Alex Chen

Born in Malaysia and raised in Vancouver, Alex Chen is proud to represent not just his province of British Columbia, but Canada as a whole (in 2013, he was part of the Canadian team that competed in the Bocuse d’Or international cooking competition). After the competition, he opened Boulevard Kitchen & Oyster Bar at The Sutton Place Hotel, an elegant fine diner that puts local seafood and produce front and centre. Chen is equally excited about celebrating Vancouver’s local dining scene, in particular, its wealth of Asian food options.
Follow Alex

Vancouver Seafood 101

Vancouver is the most western part of Canada. It’s a beautiful city surrounded by mountains, lakes, rivers and the Pacific Ocean. Our water system is still fairly pristine. There’s not a lot of pollution, so there’s an abundance of seafood: from sea urchin, geoduck clams and sablefish – an oily, rich fish likened to Patagonian toothfish – to the famous Dungeness crabs that you find in some of the most expensive restaurants in the world. You can find halibut weighing anywhere from 10 to 500 pounds. Of course, we’re also famous for salmon: our sockeye salmon and coho salmon, for example. We also have some of the best wild mushrooms available in the world. There’s a lot of foraging opportunities on the west coast.

The City’s Most Exciting Restaurant

Published on Main is one of the most exciting restaurants in Vancouver. I really like Chef Gus Stieffenhofer’s approach to food. He’s a chef who’s gone through the very classical French training system but has also trained at restaurants like Noma which have given him exposure to more modern cooking styles and techniques. He can cross between both worlds which is rare. And he’s able to do it while also being hyper local. He’s into a lot of fermentation and preservation of ingredients. He’s the guy that’s out there foraging for pine mushrooms and wild herbs, preserving elderflower in the springtime and collecting berries in the summer. He grew up doing this, it was part of his upbringing. The food at Published on Main is very exciting and really quite beautiful. We don’t have the Michelin guide in Vancouver, but if we did, I imagine that this restaurant would easily earn a star.

Forage Your Own Food

If chef friends were visiting Vancouver, I would for sure take them on one of the culinary adventures available at Wild Origins by Paul Moran. Chefs want to see the best ingredients a city has to offer, and for this, he’s your man. Paul is a young chef who is really making his mark. He’s a little bit of a legend in the mushroom foraging world. He doesn’t have a restaurant, instead, he runs day trips. You spend the day foraging and gathering wild food with him in Tofino, and then he cooks a feast for you on the beach. It’s an incredible experience. He really understands the water: he’s a free diver, so he knows where to find sea scallops and the best sea urchin. He’ll take you out on his boat to set traps for crabbing, he’ll take you fishing, he’ll take you spot prawning. Depending on the season, you might go foraging for morels or sea asparagus or gooseneck barnacles: whatever is best at that time of year. Tofino is a surf town at the tip of Vancouver Island; you can’t go any further. It’s a beautiful, pristine seaside community. It takes a while to get there unless you go by plane, but it’s completely worth it.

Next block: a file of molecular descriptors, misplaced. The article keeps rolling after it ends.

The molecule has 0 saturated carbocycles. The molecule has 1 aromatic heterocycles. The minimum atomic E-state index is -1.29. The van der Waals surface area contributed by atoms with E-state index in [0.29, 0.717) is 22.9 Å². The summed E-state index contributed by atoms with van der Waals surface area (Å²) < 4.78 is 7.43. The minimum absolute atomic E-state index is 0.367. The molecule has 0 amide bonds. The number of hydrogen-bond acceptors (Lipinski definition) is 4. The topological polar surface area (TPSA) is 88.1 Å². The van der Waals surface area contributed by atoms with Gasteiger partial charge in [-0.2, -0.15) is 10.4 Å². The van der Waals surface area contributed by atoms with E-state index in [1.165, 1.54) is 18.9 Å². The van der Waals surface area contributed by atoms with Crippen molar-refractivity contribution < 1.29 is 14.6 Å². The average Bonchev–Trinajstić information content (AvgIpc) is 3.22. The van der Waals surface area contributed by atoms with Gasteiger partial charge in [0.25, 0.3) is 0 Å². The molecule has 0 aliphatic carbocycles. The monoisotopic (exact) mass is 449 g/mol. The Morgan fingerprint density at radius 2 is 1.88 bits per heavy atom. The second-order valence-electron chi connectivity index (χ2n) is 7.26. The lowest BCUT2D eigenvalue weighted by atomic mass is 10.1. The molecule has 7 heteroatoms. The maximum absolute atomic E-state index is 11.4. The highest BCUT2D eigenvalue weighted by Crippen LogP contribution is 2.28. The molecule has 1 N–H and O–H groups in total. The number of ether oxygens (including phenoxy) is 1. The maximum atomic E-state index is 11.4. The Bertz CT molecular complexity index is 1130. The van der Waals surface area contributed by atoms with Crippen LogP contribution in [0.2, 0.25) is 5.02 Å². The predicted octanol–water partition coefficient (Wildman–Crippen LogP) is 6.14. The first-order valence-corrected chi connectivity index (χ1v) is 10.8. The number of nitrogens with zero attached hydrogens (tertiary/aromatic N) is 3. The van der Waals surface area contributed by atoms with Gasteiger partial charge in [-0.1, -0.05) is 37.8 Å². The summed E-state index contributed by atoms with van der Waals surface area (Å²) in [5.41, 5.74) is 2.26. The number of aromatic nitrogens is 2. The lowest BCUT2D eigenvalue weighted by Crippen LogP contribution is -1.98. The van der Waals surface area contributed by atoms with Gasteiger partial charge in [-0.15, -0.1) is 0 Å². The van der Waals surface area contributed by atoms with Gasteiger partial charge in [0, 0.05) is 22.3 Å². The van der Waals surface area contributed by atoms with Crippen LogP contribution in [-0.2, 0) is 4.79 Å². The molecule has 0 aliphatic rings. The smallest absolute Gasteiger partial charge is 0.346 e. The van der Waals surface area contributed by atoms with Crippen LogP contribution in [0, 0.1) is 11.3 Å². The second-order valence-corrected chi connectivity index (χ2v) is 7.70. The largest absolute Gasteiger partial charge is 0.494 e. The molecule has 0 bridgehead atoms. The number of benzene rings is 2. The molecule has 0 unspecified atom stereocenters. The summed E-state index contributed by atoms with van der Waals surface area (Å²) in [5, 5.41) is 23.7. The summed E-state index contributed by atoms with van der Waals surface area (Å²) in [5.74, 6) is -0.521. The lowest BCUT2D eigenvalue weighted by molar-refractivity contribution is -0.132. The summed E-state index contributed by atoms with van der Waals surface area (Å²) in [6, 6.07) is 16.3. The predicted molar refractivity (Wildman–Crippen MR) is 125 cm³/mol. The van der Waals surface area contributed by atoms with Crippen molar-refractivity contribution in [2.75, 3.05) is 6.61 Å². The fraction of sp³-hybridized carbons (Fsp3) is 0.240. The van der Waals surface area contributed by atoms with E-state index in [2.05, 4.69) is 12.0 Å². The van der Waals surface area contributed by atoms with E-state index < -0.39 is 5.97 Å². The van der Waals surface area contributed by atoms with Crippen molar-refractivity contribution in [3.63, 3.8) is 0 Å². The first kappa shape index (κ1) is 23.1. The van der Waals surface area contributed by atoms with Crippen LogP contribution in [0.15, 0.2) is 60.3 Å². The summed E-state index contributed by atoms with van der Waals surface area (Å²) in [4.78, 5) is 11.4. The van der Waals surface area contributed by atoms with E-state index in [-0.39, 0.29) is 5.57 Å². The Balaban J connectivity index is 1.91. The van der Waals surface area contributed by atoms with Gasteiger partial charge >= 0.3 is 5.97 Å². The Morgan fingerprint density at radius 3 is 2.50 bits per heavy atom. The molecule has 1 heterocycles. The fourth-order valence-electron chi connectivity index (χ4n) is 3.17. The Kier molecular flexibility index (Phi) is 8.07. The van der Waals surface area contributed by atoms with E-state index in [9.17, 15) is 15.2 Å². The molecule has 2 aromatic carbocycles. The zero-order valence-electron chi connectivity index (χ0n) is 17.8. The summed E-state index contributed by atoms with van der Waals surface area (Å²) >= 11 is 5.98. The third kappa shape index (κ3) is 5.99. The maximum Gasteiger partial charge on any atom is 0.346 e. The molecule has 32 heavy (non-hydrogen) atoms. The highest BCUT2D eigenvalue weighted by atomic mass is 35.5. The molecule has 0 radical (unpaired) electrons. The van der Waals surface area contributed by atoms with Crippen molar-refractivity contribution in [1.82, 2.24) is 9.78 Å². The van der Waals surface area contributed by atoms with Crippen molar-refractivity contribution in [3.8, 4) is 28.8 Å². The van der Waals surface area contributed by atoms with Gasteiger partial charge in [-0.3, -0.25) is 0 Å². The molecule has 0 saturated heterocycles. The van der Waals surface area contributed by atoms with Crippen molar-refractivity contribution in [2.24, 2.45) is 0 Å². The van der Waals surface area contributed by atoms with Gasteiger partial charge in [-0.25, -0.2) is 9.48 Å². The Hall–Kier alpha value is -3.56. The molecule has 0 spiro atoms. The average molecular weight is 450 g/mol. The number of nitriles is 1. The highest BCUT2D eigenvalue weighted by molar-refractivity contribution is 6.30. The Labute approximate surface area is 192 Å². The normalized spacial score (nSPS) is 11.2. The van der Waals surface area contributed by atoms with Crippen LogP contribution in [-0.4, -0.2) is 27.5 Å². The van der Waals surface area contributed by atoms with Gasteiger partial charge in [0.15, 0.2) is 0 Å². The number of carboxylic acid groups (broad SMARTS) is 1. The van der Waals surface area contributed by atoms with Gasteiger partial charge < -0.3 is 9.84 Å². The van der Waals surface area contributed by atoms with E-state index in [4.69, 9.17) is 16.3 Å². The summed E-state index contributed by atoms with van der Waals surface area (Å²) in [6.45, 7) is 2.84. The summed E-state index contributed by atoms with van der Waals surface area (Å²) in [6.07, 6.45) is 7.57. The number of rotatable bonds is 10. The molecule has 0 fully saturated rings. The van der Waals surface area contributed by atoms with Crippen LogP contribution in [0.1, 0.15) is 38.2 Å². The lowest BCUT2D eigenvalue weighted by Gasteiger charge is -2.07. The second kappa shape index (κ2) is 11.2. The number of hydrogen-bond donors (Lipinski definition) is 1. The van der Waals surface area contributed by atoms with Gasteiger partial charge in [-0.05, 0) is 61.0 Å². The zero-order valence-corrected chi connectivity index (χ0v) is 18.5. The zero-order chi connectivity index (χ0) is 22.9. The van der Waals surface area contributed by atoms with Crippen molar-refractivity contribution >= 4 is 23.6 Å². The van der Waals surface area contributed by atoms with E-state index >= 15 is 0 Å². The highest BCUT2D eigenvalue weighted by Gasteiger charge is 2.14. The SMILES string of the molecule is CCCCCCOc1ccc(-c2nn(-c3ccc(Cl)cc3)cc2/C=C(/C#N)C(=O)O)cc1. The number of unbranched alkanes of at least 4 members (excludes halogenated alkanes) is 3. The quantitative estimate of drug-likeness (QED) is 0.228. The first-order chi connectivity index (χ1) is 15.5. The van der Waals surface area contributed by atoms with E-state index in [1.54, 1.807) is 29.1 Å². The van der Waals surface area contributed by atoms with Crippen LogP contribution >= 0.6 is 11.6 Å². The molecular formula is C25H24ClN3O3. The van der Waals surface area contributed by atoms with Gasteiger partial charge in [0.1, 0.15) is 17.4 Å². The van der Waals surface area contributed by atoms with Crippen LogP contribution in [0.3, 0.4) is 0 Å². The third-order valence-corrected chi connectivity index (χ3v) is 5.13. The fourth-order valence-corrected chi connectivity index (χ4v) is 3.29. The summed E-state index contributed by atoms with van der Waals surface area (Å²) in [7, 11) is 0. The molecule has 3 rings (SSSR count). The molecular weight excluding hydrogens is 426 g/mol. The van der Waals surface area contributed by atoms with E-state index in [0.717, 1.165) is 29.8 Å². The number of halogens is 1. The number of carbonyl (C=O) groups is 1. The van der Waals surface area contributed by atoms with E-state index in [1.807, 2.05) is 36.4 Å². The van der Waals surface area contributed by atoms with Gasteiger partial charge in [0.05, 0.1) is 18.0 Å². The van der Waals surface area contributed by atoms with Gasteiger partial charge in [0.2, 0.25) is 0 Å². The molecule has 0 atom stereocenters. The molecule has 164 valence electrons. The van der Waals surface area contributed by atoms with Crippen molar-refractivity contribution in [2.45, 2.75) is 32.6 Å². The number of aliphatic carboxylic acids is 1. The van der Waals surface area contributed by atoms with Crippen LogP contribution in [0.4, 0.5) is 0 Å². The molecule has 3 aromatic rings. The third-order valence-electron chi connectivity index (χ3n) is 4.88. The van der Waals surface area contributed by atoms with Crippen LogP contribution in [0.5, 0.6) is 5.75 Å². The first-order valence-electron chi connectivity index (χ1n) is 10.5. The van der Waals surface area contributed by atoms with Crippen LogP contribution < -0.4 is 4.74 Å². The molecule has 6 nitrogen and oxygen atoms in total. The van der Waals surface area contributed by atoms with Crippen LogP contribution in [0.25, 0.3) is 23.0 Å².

Good Value Omakase Dining

Yuji’s from Japan is one of the best Japanese restaurants in the city. Chef Yuji is a very humble, Japanese chef that doesn’t care about being in the spotlight, but he really does deserve the recognition. His food is just so good. Every single time I go there and have the omakase menu, I’m blown away. Yuji is so classically Japanese in his approach to food. The food is as simple as possible and it’s all about seasonality and highlighting the ingredients. There’s nothing to hide. Everything is prepared so skilfully. His understanding of food, of fermentation and presentation is really impressive. It’s also very good value.

Sushi Reimagined

I grew up eating sushi and have eaten sushi all around the world, and 99% of the time, the sushi chef is Japanese. But at Temaki Sushi, the chef is Chinese-Vietnamese. And he really has his own style: the way he handles the fish and the combinations he creates; it’s modern and creative, but it’s not taken too far. The hardest thing to achieve in cooking is balance and even more so with sushi. Every component needs to work together harmoniously and the sushi here really achieves that. It’s your everyday sushi restaurant, but its sushi is done really well. The restaurant attracts a lot of chefs, and if it’s good enough for chefs it’s going to be good enough for everybody else.

A Family Favourite

I’ve been going to Phnom Penh restaurant since 1989, when my family and I first arrived in Vancouver. I remember it was summertime and while we were looking for a house to live in, we were staying in a hotel in Chinatown. It must have been one of the very first restaurants we stumbled upon and we’ve been going ever since. It’s been run by the same family for well over 30 years. It’s a 100-seat restaurant and is full from the moment it opens at 10:30am all the way until it closes at around 9pm. There’s always a line out the door. It doesn’t matter if it’s raining – and it does rain a lot in Vancouver – there is always a line. The menu hasn’t changed in 32 years, and it doesn’t need to. My family has been eating the crispy garlic chicken for three generations. That’s pretty powerful.

Cantonese Comfort Eating